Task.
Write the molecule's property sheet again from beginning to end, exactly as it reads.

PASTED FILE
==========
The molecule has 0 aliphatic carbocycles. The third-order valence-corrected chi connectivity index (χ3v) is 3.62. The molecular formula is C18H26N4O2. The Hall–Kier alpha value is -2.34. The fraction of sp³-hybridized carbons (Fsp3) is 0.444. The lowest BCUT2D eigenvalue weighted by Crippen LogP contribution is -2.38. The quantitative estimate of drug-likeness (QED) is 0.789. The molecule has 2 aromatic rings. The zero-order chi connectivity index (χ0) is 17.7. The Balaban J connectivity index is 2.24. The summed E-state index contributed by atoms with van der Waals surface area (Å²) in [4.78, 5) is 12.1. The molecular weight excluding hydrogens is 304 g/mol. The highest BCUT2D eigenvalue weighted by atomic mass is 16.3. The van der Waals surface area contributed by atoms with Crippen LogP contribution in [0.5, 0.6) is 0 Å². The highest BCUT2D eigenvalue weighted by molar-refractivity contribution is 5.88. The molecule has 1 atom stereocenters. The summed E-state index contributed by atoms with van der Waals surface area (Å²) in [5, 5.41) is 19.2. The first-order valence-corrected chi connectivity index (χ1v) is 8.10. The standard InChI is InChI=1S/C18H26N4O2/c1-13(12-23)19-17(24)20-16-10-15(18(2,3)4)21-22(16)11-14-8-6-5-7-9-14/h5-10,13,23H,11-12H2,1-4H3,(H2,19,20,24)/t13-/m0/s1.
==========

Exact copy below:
The molecule has 0 aliphatic carbocycles. The third-order valence-corrected chi connectivity index (χ3v) is 3.62. The molecular formula is C18H26N4O2. The Hall–Kier alpha value is -2.34. The fraction of sp³-hybridized carbons (Fsp3) is 0.444. The lowest BCUT2D eigenvalue weighted by Crippen LogP contribution is -2.38. The quantitative estimate of drug-likeness (QED) is 0.789. The molecule has 2 aromatic rings. The zero-order chi connectivity index (χ0) is 17.7. The Balaban J connectivity index is 2.24. The summed E-state index contributed by atoms with van der Waals surface area (Å²) in [4.78, 5) is 12.1. The molecular weight excluding hydrogens is 304 g/mol. The highest BCUT2D eigenvalue weighted by atomic mass is 16.3. The van der Waals surface area contributed by atoms with Crippen LogP contribution in [0.5, 0.6) is 0 Å². The highest BCUT2D eigenvalue weighted by molar-refractivity contribution is 5.88. The molecule has 1 atom stereocenters. The summed E-state index contributed by atoms with van der Waals surface area (Å²) in [5, 5.41) is 19.2. The first-order valence-corrected chi connectivity index (χ1v) is 8.10. The standard InChI is InChI=1S/C18H26N4O2/c1-13(12-23)19-17(24)20-16-10-15(18(2,3)4)21-22(16)11-14-8-6-5-7-9-14/h5-10,13,23H,11-12H2,1-4H3,(H2,19,20,24)/t13-/m0/s1.